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Last Curtsey By Fiona MacCarthy

Last Curtsey
by Fiona MacCarthy

In Stock
£2.99
Filtered through some of its colourful and eccentric inhabitants, from Lady Caroline Lamb in the eighteenth-century to Princess Diana in the twentieth, this work offers a portrait of Britain as both empire and the customs and certainties of the old order came to an end.
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Last Curtsey Summary


Last Curtsey: The End of the Debutantes by Fiona MacCarthy

'In 1958 - the year in which Krushchev came to power in Russia, the year after Eden's resignation over Suez, two years after John Osborne's "Look Back in Anger" - the last of the debutantes, myself among them, went to the Palace to curtsey to the Queen.' Fiona MacCarthy and her fellow 'debs' were taking part in one of the final rituals of aristocratic power. The system had been in operation almost unchanged since the eighteenth-century. It was a female rite of passage, an elaborate initiation ceremony marking the emergence of the virgin out of the schoolroom and into society at the marriageable age of seventeen. But that year, in 1958, it was drawing to a close. Under pressure to shine - not least from their mothers - the girls were somewhere between teenagers and clones of the Queen herself. Still the focus for newspaper diarists and society photographers, these young women participated in a party season stretching for months among the great houses of London and the Home Counties. Yet behind all the grandeur lay anxiety and making-do, as many families struggled to maintain the splendour of former times. Filtered through some of its most colourful and eccentric inhabitants, from Lady Caroline Lamb in the eighteenth-century to Princess Diana in the twentieth, "Last Curtsey" is a riveting portrait of Britain as both empire and the customs and certainties of the old order came to an end.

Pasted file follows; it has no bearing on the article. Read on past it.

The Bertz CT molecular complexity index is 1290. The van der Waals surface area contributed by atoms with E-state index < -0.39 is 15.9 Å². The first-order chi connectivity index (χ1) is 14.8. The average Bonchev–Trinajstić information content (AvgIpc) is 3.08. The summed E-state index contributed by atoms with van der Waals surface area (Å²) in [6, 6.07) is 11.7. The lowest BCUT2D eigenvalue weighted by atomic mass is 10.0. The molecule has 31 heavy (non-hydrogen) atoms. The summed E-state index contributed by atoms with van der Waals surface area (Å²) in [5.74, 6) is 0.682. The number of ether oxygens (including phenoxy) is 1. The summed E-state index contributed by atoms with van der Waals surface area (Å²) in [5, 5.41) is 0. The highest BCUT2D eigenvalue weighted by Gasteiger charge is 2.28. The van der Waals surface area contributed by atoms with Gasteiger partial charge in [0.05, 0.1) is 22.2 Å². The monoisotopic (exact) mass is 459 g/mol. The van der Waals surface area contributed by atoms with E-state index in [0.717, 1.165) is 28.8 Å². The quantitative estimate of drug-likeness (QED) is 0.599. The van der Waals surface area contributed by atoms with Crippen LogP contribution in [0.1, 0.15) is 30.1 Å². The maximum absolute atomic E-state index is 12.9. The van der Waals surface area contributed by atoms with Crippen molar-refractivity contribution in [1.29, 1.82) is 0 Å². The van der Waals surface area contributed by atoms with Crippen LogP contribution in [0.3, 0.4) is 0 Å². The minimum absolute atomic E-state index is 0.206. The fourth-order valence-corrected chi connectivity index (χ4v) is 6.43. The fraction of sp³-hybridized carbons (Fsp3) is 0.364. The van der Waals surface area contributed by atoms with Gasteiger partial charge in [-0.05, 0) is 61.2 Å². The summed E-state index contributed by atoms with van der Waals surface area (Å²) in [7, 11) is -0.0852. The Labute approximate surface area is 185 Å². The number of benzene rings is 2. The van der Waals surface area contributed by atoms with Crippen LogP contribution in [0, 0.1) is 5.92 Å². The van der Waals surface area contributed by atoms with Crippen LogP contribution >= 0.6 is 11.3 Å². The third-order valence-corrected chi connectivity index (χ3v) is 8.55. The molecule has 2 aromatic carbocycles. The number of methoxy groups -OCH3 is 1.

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About Fiona MacCarthy


With her widely acclaimed book Eric Gill, published in 1989, Fiona MacCarthy established herself as one of the leading writers of biography in Britain. This was followed by William Morris (1994), which won several literary awards including the Wolfson History Prize and was described by A.S. Byatt as 'one of the finest biographies ever published in this country.' Byron: Life and Legend (2002) was described as 'one of the great literary biographies of our time' by Mark Bostridge in the Independent on Sunday. Fiona MacCarthy writes regularly for the Guardian and lives in Derbyshire.

Additional information

GOR001120308
Last Curtsey: The End of the Debutantes by Fiona MacCarthy
Fiona MacCarthy
Used - Very Good
Hardback
Faber & Faber
2006-10-05
360
0571228593
9780571228591
N/A
Book picture is for illustrative purposes only, actual binding, cover or edition may vary.
This is a used book - there is no escaping the fact it has been read by someone else and it will show signs of wear and previous use. Overall we expect it to be in very good condition, but if you are not entirely satisfied please get in touch with us.